Kelly's candor is a breath of fresh air

Posted: September 13, 2013

YOU CAN TALK fast when you're telling the truth.

Chip Kelly talks fast.

When you do not lie and you do not spin, the words just roll off the tongue.

Even before his NFL debut Monday night, Kelly offered glimpses of his candor.

Afterward, and the next day, the Eagles coach delivered two football news conference the likes of which Philadelphia had not seen since before Andy Reid's awkward introduction in 1999.

Kelly was honest. Concise. Guileless.

This might change. Not every game will be a decided endorsement of his revolutionary offensive vision. His tongue might become barbed, and poisonous; but even that is palatable, as long as it never becomes forked.

Even now he might fib every once in a while concerning an injury or a scheme. He might decline to address a strategic topic here or there. He might lie by omission, but he is not issuing reports; he is answering questions.

What he won't do is tell you the sky is green when, clearly, it is blue, the way Washington coach Mike Shanahan did after Robert Griffin III's abysmal first-half performance Monday.

It doesn't seem to be a part of Kelly to tell you that your eyes betray you, and that only a football genius can correctly interpret what is going on.

Already, he has offered detailed acknowledgments of culpability and unpreparedness and self-analysis that Reid never offered. He is not the only candid coach in the NFL - Baltimore's John Harbaugh comes to mind - but he's the only one Philadelphia has had in quite some time.

There is much to be said for accountability, especially when it comes to selling a new product to a fan base long insulted by arrogance and obfuscation by its head coach and its franchise quarterback - both of whom took way too long to say way too little.

Kelly answers the way he coaches, Machine Gun style; no pregnant pauses, no rambling. He will insist on clear questions, and brevity is a bonus, but, generally, he delivers clear, brief responses.

He acknowledged that the play-calling was not perfect, that maybe the math was bad, that he needed to better understand what his offense can do with a 33-7 lead:

"It's four scores. How many possessions are left in the second half? Do they have enough time left on the clock? . . . The 4-minute offense, so to speak, is just as important as the 2-minute offense."

He acknowledged that, as the offense stagnated, the defense got tired and began to play passively: "We put [the defense] on the field a little bit. You have to be able to make some plays defensively, too."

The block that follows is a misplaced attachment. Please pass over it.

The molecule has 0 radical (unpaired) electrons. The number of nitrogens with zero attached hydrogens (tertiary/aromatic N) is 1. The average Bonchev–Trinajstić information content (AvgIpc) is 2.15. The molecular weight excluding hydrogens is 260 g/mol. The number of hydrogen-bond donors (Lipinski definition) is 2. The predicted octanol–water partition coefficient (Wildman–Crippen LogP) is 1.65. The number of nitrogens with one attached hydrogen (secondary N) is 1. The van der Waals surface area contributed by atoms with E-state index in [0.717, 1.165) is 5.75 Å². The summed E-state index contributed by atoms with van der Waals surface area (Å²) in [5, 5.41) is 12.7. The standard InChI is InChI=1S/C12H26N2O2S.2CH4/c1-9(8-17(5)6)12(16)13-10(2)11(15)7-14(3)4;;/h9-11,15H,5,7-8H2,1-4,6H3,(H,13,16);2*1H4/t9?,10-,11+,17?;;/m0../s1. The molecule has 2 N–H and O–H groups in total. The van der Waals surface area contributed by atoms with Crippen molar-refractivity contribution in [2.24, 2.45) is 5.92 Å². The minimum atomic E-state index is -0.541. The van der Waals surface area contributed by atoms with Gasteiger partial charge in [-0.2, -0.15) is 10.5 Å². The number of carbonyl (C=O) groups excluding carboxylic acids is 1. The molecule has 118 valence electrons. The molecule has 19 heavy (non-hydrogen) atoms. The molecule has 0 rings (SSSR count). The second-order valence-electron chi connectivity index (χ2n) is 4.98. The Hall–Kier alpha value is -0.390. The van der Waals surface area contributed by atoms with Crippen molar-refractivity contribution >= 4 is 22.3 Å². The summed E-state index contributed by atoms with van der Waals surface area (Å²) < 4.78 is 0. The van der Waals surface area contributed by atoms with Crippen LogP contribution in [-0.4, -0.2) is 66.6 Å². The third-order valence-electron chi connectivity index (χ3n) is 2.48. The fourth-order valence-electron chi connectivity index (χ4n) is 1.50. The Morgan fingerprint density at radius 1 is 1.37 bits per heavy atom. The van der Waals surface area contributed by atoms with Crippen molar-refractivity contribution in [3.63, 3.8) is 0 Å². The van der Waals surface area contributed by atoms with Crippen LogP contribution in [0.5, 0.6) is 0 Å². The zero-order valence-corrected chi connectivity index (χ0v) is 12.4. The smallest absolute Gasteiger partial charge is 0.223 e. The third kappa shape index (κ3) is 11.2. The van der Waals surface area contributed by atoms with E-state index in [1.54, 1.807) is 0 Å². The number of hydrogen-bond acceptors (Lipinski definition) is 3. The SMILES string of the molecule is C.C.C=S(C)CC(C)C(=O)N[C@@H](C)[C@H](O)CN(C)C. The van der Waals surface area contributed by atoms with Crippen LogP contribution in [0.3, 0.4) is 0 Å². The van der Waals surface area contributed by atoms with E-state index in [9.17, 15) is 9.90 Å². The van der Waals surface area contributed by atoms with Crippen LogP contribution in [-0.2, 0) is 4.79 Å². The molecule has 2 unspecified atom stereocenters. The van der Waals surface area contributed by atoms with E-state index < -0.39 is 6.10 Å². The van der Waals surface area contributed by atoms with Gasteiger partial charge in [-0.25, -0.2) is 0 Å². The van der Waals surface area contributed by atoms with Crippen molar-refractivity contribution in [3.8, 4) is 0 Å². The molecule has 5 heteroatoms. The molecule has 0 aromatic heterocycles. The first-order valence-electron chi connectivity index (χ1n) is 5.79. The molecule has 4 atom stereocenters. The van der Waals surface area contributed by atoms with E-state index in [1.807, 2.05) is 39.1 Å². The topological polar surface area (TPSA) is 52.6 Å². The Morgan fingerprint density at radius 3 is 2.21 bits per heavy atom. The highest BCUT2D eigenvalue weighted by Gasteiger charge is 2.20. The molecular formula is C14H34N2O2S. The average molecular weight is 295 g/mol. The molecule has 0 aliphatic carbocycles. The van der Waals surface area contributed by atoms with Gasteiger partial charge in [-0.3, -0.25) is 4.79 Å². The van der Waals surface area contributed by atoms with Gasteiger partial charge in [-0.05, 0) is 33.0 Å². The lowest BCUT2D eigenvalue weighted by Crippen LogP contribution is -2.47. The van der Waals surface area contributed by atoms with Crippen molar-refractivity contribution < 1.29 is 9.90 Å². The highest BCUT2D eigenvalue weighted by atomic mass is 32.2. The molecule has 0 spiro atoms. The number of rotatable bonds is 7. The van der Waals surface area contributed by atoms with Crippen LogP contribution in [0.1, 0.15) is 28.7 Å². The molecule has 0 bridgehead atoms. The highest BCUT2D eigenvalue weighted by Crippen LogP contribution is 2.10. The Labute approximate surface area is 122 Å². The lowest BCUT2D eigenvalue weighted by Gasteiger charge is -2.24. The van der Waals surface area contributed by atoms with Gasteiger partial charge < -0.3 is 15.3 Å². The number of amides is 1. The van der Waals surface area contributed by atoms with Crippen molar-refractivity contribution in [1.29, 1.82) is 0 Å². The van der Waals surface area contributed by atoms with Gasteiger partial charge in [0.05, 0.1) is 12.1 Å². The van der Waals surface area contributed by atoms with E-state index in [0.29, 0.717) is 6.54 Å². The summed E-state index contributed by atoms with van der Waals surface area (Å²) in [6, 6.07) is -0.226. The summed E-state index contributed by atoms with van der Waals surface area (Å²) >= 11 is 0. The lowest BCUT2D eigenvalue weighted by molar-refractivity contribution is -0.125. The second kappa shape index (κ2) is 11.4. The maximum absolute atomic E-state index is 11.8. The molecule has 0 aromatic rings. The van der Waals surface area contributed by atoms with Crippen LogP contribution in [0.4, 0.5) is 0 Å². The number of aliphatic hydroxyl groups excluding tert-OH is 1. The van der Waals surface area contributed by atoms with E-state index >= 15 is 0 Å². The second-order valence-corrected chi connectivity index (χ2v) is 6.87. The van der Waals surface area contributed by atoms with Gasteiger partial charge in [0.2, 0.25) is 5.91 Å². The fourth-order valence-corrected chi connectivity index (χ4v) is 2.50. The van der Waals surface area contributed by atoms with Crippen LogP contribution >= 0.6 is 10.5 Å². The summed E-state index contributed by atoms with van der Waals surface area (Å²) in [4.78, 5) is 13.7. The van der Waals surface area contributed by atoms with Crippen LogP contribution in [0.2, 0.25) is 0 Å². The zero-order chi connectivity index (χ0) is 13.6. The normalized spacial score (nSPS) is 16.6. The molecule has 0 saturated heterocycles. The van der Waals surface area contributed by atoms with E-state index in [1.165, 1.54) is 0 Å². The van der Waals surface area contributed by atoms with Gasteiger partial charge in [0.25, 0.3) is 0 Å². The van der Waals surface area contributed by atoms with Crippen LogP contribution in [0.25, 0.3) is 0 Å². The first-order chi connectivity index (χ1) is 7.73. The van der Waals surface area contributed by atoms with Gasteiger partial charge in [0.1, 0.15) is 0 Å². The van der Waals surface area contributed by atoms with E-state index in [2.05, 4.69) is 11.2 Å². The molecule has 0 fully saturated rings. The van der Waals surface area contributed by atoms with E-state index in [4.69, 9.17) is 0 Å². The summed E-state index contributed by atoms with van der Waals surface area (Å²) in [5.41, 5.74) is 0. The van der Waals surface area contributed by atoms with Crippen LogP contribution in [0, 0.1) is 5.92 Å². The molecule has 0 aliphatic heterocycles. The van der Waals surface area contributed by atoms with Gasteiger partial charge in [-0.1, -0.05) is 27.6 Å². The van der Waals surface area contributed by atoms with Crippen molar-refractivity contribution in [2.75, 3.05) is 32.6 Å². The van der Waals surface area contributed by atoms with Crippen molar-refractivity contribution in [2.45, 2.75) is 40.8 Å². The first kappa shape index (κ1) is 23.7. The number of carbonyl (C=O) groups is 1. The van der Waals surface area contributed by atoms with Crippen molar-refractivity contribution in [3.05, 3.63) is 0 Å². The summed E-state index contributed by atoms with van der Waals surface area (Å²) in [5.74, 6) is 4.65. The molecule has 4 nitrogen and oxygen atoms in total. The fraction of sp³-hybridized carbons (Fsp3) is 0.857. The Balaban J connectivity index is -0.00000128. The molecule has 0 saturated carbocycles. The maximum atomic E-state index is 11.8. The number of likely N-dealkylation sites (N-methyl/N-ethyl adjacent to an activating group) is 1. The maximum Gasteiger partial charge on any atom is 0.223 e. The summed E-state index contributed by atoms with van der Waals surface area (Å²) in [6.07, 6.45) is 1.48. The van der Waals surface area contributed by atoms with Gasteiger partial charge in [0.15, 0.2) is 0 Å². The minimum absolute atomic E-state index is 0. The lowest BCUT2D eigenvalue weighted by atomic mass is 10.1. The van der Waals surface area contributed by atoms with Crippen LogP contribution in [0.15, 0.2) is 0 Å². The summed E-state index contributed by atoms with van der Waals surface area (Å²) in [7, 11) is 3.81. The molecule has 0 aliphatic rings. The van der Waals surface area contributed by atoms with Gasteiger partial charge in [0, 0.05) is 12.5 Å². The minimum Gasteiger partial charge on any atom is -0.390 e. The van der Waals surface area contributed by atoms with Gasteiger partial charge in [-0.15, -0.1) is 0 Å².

He acknowledged that he overused running back LeSean McCoy and his featured receivers: "We need to rotate, especially at the skill positions."

He acknowledged, in the glow of a maiden win served to him by his offense, that he expected the offense to run even faster.

On Monday and Tuesday, he shed more light on his team in 25 minutes than Reid did in 14 seasons.

Forthrightness hardly equals success.

Between them, Bill Belichick and Tom Coughlin have five Super Bowl wins, but zero transparency. Then again, John Harbaugh and Tony Dungy won with outright elegance.

Kelly isn't quite elegant, and he has his limits.

He wouldn't explain the concept of having tackles Lane Johnson and Jason Peters line up on the same side: "We told them to hang out there."

He made a joke there, but it was the right kind of joke; disarming, not disrespectful, not demeaning. Kelly is capable of both.

Kelly has curtailed the biting New England wit that he flashed as a collegiate king at Oregon but, frankly, made him look small during his first months in Philadelphia. It was beneath him. The temptation remains, but he is catching himself.

Learning to suffer fools with equanimity always is the last and most difficult step in achieving greatness.

Usually, it is best to redirect the conversation.

As such, with a trap game against the unsexy Chargers on Sunday, Kelly wouldn't answer anything concerning next Thursday's game against Reid and the visiting Chiefs.

He did, however, thoroughly explain why backup defensive lineman Vinny Curry did not dress in Washington (Curry is not a standout on special teams), and he explained the general exclusion Monday of backup free-agent tight end James Casey (wanting to force Washington into certain defensive packages).

He joked about receiving what must have been a flood of postgame well-wishes: "Do you want to know how many friends I have?"

Perhaps the root of Kelly's frankness lies in the phrase that defines the way he conducts practices, the way he runs games, and, so far, the way he conducts news conferences:

"Sometimes, we all take ourselves too seriously."

There is loads of truth in that.


On Twitter: @inkstainedretch


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